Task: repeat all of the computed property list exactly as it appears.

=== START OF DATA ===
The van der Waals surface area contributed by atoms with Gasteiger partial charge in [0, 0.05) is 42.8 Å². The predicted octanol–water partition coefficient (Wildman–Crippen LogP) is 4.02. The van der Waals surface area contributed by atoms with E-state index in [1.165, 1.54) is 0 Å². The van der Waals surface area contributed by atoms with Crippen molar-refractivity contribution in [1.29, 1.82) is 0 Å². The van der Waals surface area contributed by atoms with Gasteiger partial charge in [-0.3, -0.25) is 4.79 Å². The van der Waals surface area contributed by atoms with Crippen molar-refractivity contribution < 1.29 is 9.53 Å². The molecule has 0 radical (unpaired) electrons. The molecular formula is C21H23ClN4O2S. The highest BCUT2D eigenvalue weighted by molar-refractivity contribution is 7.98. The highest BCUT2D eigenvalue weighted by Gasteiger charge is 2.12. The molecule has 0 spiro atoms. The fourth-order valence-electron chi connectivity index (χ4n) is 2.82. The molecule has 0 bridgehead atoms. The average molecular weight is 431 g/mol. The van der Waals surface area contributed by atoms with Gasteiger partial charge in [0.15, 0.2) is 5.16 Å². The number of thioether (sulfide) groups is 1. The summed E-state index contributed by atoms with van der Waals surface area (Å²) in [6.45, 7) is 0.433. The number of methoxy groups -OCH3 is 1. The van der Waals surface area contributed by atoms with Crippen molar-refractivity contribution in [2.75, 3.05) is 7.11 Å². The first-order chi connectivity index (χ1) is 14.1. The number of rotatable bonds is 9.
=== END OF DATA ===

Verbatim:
The van der Waals surface area contributed by atoms with Gasteiger partial charge in [0, 0.05) is 42.8 Å². The predicted octanol–water partition coefficient (Wildman–Crippen LogP) is 4.02. The van der Waals surface area contributed by atoms with E-state index in [1.165, 1.54) is 0 Å². The van der Waals surface area contributed by atoms with Crippen molar-refractivity contribution in [1.29, 1.82) is 0 Å². The van der Waals surface area contributed by atoms with Gasteiger partial charge in [-0.3, -0.25) is 4.79 Å². The van der Waals surface area contributed by atoms with Crippen molar-refractivity contribution < 1.29 is 9.53 Å². The molecule has 0 radical (unpaired) electrons. The molecular formula is C21H23ClN4O2S. The highest BCUT2D eigenvalue weighted by molar-refractivity contribution is 7.98. The highest BCUT2D eigenvalue weighted by Gasteiger charge is 2.12. The molecule has 0 spiro atoms. The fourth-order valence-electron chi connectivity index (χ4n) is 2.82. The molecule has 0 bridgehead atoms. The average molecular weight is 431 g/mol. The van der Waals surface area contributed by atoms with Gasteiger partial charge in [0.15, 0.2) is 5.16 Å². The number of thioether (sulfide) groups is 1. The summed E-state index contributed by atoms with van der Waals surface area (Å²) in [6.45, 7) is 0.433. The number of methoxy groups -OCH3 is 1. The van der Waals surface area contributed by atoms with Crippen molar-refractivity contribution in [2.75, 3.05) is 7.11 Å². The first-order chi connectivity index (χ1) is 14.1. The number of rotatable bonds is 9.